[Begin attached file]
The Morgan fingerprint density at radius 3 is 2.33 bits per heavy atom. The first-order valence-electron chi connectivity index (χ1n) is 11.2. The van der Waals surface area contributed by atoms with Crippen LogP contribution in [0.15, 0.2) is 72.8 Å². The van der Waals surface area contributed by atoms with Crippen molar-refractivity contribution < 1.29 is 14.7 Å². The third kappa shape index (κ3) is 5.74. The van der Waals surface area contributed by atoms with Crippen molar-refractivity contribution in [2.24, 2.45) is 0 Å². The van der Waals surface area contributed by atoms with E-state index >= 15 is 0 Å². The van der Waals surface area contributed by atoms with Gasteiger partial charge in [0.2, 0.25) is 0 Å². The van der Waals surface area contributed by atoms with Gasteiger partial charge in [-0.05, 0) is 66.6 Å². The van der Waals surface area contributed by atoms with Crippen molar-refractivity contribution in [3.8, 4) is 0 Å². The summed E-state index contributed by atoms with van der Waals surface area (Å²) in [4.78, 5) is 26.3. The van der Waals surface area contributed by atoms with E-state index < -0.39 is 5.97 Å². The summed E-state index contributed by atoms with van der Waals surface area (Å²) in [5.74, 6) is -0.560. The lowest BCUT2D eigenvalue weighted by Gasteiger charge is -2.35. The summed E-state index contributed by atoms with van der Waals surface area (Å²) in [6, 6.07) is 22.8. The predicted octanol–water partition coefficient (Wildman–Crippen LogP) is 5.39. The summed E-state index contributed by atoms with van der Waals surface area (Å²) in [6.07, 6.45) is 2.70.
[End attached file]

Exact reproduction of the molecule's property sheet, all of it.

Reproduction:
The Morgan fingerprint density at radius 3 is 2.33 bits per heavy atom. The first-order valence-electron chi connectivity index (χ1n) is 11.2. The van der Waals surface area contributed by atoms with Crippen LogP contribution in [0.15, 0.2) is 72.8 Å². The van der Waals surface area contributed by atoms with Crippen molar-refractivity contribution < 1.29 is 14.7 Å². The third kappa shape index (κ3) is 5.74. The van der Waals surface area contributed by atoms with Crippen molar-refractivity contribution in [2.24, 2.45) is 0 Å². The van der Waals surface area contributed by atoms with E-state index >= 15 is 0 Å². The van der Waals surface area contributed by atoms with Gasteiger partial charge in [0.2, 0.25) is 0 Å². The van der Waals surface area contributed by atoms with Gasteiger partial charge in [-0.05, 0) is 66.6 Å². The van der Waals surface area contributed by atoms with Crippen molar-refractivity contribution in [3.8, 4) is 0 Å². The summed E-state index contributed by atoms with van der Waals surface area (Å²) in [4.78, 5) is 26.3. The van der Waals surface area contributed by atoms with E-state index < -0.39 is 5.97 Å². The summed E-state index contributed by atoms with van der Waals surface area (Å²) in [5.74, 6) is -0.560. The lowest BCUT2D eigenvalue weighted by Gasteiger charge is -2.35. The summed E-state index contributed by atoms with van der Waals surface area (Å²) in [6, 6.07) is 22.8. The predicted octanol–water partition coefficient (Wildman–Crippen LogP) is 5.39. The summed E-state index contributed by atoms with van der Waals surface area (Å²) in [6.07, 6.45) is 2.70.